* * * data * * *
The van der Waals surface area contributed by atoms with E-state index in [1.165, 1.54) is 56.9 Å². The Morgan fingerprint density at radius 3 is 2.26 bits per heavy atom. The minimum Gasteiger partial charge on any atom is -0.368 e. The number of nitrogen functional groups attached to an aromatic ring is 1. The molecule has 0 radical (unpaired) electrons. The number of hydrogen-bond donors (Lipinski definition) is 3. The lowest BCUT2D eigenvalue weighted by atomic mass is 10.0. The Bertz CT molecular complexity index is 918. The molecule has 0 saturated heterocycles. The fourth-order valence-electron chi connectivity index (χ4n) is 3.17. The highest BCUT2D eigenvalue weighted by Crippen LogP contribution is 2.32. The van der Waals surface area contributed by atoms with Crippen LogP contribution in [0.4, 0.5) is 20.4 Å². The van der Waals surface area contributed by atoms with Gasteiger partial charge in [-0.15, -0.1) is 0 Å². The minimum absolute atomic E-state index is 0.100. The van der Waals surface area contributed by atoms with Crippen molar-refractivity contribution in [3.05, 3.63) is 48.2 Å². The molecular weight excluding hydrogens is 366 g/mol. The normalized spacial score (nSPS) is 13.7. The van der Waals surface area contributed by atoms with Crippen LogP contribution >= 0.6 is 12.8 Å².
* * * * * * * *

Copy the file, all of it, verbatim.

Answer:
The van der Waals surface area contributed by atoms with E-state index in [1.165, 1.54) is 56.9 Å². The Morgan fingerprint density at radius 3 is 2.26 bits per heavy atom. The minimum Gasteiger partial charge on any atom is -0.368 e. The number of nitrogen functional groups attached to an aromatic ring is 1. The molecule has 0 radical (unpaired) electrons. The number of hydrogen-bond donors (Lipinski definition) is 3. The lowest BCUT2D eigenvalue weighted by atomic mass is 10.0. The Bertz CT molecular complexity index is 918. The molecule has 0 saturated heterocycles. The fourth-order valence-electron chi connectivity index (χ4n) is 3.17. The highest BCUT2D eigenvalue weighted by Crippen LogP contribution is 2.32. The van der Waals surface area contributed by atoms with Crippen LogP contribution in [0.4, 0.5) is 20.4 Å². The van der Waals surface area contributed by atoms with Gasteiger partial charge in [-0.15, -0.1) is 0 Å². The minimum absolute atomic E-state index is 0.100. The van der Waals surface area contributed by atoms with Crippen molar-refractivity contribution in [3.05, 3.63) is 48.2 Å². The molecular weight excluding hydrogens is 366 g/mol. The normalized spacial score (nSPS) is 13.7. The van der Waals surface area contributed by atoms with Crippen LogP contribution >= 0.6 is 12.8 Å².